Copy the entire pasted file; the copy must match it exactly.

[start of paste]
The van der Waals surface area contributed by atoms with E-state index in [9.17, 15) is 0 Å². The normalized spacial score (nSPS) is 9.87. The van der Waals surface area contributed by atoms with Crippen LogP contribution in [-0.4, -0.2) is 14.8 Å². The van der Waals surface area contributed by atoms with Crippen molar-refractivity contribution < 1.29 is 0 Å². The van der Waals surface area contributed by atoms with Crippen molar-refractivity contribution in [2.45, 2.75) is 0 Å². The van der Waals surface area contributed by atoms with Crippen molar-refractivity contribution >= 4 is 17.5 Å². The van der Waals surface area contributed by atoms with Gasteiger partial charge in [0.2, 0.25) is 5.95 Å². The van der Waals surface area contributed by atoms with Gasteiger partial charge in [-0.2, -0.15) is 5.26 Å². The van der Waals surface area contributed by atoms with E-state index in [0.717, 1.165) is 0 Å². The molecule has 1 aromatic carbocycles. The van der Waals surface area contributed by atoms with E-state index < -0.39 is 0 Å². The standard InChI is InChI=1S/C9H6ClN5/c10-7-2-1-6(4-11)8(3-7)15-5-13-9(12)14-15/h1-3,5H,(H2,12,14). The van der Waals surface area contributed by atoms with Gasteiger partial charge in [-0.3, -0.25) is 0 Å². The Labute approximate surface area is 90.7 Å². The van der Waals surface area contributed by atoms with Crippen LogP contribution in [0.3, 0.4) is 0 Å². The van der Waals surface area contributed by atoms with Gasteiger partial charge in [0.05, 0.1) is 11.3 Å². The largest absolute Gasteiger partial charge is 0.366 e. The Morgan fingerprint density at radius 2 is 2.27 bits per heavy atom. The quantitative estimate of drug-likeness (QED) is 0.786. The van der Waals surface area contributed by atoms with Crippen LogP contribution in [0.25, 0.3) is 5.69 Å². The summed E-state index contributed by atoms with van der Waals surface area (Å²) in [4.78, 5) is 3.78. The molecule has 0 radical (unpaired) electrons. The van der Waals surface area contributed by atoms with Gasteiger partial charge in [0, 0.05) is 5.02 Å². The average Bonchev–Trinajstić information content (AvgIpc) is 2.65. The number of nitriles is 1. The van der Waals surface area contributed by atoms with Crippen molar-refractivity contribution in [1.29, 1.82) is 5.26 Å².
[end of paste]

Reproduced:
The van der Waals surface area contributed by atoms with E-state index in [9.17, 15) is 0 Å². The normalized spacial score (nSPS) is 9.87. The van der Waals surface area contributed by atoms with Crippen LogP contribution in [-0.4, -0.2) is 14.8 Å². The van der Waals surface area contributed by atoms with Crippen molar-refractivity contribution < 1.29 is 0 Å². The van der Waals surface area contributed by atoms with Crippen molar-refractivity contribution in [2.45, 2.75) is 0 Å². The van der Waals surface area contributed by atoms with Crippen molar-refractivity contribution >= 4 is 17.5 Å². The van der Waals surface area contributed by atoms with Gasteiger partial charge in [0.2, 0.25) is 5.95 Å². The van der Waals surface area contributed by atoms with Gasteiger partial charge in [-0.2, -0.15) is 5.26 Å². The van der Waals surface area contributed by atoms with E-state index in [0.717, 1.165) is 0 Å². The molecule has 1 aromatic carbocycles. The van der Waals surface area contributed by atoms with E-state index < -0.39 is 0 Å². The standard InChI is InChI=1S/C9H6ClN5/c10-7-2-1-6(4-11)8(3-7)15-5-13-9(12)14-15/h1-3,5H,(H2,12,14). The van der Waals surface area contributed by atoms with Gasteiger partial charge in [-0.3, -0.25) is 0 Å². The Labute approximate surface area is 90.7 Å². The van der Waals surface area contributed by atoms with Crippen LogP contribution in [0.3, 0.4) is 0 Å². The van der Waals surface area contributed by atoms with Gasteiger partial charge in [0.05, 0.1) is 11.3 Å². The largest absolute Gasteiger partial charge is 0.366 e. The Morgan fingerprint density at radius 2 is 2.27 bits per heavy atom. The quantitative estimate of drug-likeness (QED) is 0.786. The van der Waals surface area contributed by atoms with Crippen LogP contribution in [0.25, 0.3) is 5.69 Å². The summed E-state index contributed by atoms with van der Waals surface area (Å²) in [4.78, 5) is 3.78. The molecule has 0 radical (unpaired) electrons. The van der Waals surface area contributed by atoms with Gasteiger partial charge in [0, 0.05) is 5.02 Å². The average Bonchev–Trinajstić information content (AvgIpc) is 2.65. The number of nitriles is 1. The van der Waals surface area contributed by atoms with Crippen molar-refractivity contribution in [1.29, 1.82) is 5.26 Å².